Perhaps these UI's aren't meant for low-level troglodytes like yourself? Perhaps they're made for people who can move their bodies and spend most of their time not being worker slaves?
    • by hey (83763)

      I dislike gesture UIs. Not just because they are new. The main reason is that if you are a newbie there are no hints about what to do. With shortcut keys you could always use the menus instead if you don't know the keystrokes. But Windows, Blackberry, Android, iPhone, all have different gestures its easy to get lost if you use more than one platform.

    • by citizenr (871508)

      Plus, then he'd get to SIT, which is a little more conducive to surviving the 10+ hour days most of us spend staring at a little computer screen.

      This is actually a minus, and a big one at that. Standing up desk is a LOT healthier.

    • by Richy_T (111409)

      Agreed. The mousewheel has become ubiquitous because it out-competed the effort required to twitch the mouse to move the pointer over to the scroll bar.

      Aside: Have any comedies spoofed gesture interfaces? It seems like it would be a good target for a physical comedian (Rowan Atkinson, Lee Evans or Ryan Stiles for example).

  • by bigattichouse (527527) on Monday February 04, 2013 @12:10PM (#42785911) Homepage

    I interpreted ASL in educational settings (High School, Freelance, University, Public, and even elementary.) for something like 6 or 7 years.

    My arms were ripped, and you could expect to burn several hundred calories (EASY) during a day of doing that. Also, I had learned the stretch properly thanks to some Aikido training.. and I still had some bad habits that caused me repetitive stress problems.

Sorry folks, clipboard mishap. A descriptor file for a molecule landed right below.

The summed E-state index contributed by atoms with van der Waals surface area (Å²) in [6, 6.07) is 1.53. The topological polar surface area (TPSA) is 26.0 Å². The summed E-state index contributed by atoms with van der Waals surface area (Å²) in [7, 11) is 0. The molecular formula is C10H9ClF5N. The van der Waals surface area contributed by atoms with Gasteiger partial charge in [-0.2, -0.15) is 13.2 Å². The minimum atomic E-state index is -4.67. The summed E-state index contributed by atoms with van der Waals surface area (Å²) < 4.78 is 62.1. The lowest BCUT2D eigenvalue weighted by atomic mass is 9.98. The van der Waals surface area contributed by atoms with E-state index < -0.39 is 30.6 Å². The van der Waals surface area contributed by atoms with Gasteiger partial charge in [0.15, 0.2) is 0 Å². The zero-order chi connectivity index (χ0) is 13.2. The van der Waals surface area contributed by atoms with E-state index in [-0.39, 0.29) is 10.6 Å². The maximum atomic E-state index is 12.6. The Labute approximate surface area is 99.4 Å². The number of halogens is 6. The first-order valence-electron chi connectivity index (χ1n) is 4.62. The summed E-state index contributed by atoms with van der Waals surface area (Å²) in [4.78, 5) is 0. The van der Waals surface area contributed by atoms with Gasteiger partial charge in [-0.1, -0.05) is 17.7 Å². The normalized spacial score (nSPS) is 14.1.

Gestures are a novelty, and a lot of work for the user... I think there will be many blind alleys before they become natural.

    Some problems/ideas I see:
    1. Exhaustion - you waste a lot of energy
    2. "Namespaces" - you can make two gestures at once - geez... so you have a left hand gesture that tells the computer to listen (the ASL "Attention" one handed would work) + a command - maybe even "against" that hand. Its like a salute with your left hand vertical moving away from your face.
    3. Facial expressions are a HUGE part of ASL, probably not even considered. "WH" questions get eyebrows scrunched, other queries eyebrows up, puffed cheeks and all kinds of things...
    4. Security - I defy you to sign EXACTLY like someone else... It's possible, and easy in a mocking sense (High schoolers) - but I imagine a door that could see you carrying groceries and unlock combined with voice recog., or other simple things would be useful.

    • Well.. ok.. attention would be both hands... but I meant it in context of using it to communicate with a computer.

    • by Jmc23 (2353706)
      It's a computer. Your interaction with it is limited. You do not tell the cursor to move by giving it directions in english to move so and so pixels in the x direction and in the y direction. So why the hell would you communicate in ASL with it???

      All of your problems exist only because you are trying to use the wrong tool for the job.

      The HUGE advantage this would have is that it could be an avenue for teaching people how to move their bodies properly. RSI happens when you don't know how to move proper

    • Don't use ASL it is unlike English specific to USA/Canada and West Africa is not mutually intelligible with most other sign languages and is largely unknown outside the Deaf community

      There is no deaf sign language that is reasonably universal like English is in spoken languages so using ASL as a base will alienate many of your potential users ...